"There is nothing new about this idea," Coontz told ABCNews.com. "Women have been marrying for mercenary reasons for most of history. They had to, because they couldn't support themselves."
She said that as late as 1967, women routinely considered marrying a man they didn't love "if he met the financial criteria."
For thousands of years, marriage was based on political and economic convenience for both men and women.
"Until the 18th century the biggest infusion of cash until marriage was death and an inheritance," said Coontz. Next was the dowry.
"Families were interested in the connections to in-laws to improve their financial interests," she said.
But as the middle class emerged and men could support themselves rather than depend upon an inheritance, they became "the most exuberantly romantic," she said.
"Women who were totally dependent and legally subordinate said things in their diaries like, "Caution: My heart inclines to Harry, but I can't take that risk."
By the mid 20th century, modern attitudes gave men and women equality to choose a mate, but not economic equality.
Men expect power because they make more money and women "trade services for deference," Coontz said. "This has created an unstable situation."
The best hope for a stable and satisfying marriage is one where both husband and wife share the bread-winning, child care and housework, according to Coontz.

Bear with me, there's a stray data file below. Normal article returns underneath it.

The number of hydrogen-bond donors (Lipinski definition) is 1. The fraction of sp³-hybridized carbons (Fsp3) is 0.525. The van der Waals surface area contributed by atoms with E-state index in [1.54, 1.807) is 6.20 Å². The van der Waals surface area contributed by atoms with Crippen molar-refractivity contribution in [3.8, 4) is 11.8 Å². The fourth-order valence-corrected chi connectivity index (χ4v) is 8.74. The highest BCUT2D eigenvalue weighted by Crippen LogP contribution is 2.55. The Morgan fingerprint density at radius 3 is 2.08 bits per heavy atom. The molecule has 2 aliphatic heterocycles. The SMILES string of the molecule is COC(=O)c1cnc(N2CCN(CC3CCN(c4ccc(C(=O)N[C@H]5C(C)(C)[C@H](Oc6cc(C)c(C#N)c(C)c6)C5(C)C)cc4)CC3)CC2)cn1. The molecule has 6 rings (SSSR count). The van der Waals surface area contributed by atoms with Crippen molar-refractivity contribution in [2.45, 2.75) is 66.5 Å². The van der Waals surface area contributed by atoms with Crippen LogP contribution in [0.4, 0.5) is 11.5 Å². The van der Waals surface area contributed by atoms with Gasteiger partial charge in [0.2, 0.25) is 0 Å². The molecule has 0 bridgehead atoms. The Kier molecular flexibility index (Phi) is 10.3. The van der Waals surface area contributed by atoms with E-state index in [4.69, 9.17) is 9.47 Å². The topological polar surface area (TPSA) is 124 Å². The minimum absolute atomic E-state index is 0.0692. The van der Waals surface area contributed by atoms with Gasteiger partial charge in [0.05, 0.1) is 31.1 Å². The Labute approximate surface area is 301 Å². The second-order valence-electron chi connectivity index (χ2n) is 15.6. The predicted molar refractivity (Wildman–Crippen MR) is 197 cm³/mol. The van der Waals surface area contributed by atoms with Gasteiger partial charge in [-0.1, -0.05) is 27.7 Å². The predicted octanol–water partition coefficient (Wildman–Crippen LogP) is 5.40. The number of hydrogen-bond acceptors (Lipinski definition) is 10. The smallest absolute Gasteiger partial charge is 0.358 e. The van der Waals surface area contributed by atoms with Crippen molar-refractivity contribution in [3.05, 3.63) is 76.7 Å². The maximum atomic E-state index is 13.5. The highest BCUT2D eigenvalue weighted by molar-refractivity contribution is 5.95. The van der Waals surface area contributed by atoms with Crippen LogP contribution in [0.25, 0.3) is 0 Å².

"Women mostly say it is less important to have a man earn a lot of money than a man who can communicate and share his feelings," she said. "And that doesn't mean they want to marry a deadbeat."
The book's authors agree that economic equality is important.
They argue that women can't earn as much as men, especially after having children, and if they do marry well, and then split, they are shortchanged by divorce, both professionally and financially.
The book cites research by Professor Stephen Jenkins, director of the Institute for Social and Economic Research, who found that five years after divorce, men were 25 percent richer, whereas women still had less money than they did pre-split; and that 31 percent of mothers received no support no payment for children.
Women face the pressure to do it all -- raise children, earn a decent salary and be a hot sexpot in bed.
And, the authors note from personal experience that 50 percent of all marriages are doomed to failure.
"If falling in love is a valid reason to get married, then falling out of love is a reason for divorce," said Ford, whose husband left her two years ago to raise their now 8-year-old son, motivating her to write the book.
Ford's enthusiasm for the topic was also fueled by a younger sister who graduated from college "looking for love" and ended up with "slacker guys who don't pay the rent."
Her co-author, Drake, left her husband, because he had no concern for the couple's finances. She is now remarried with two children.
A good marriage, they both say, is an economic partnership. And research shows that if a couple stays together long enough, the passionate love will reignite.
Such was case with one blogger on the Web site Urban Baby who said her best friend had always dated "rocker guys" but, instead, married a Jewish MBA consultant.
"She admits that he is not as sexy, interesting or thrilling as her past boys," she wrote. "But he is understanding and kind and super intelligent. I 'm sure that loft in Tribeca didn't hurt either."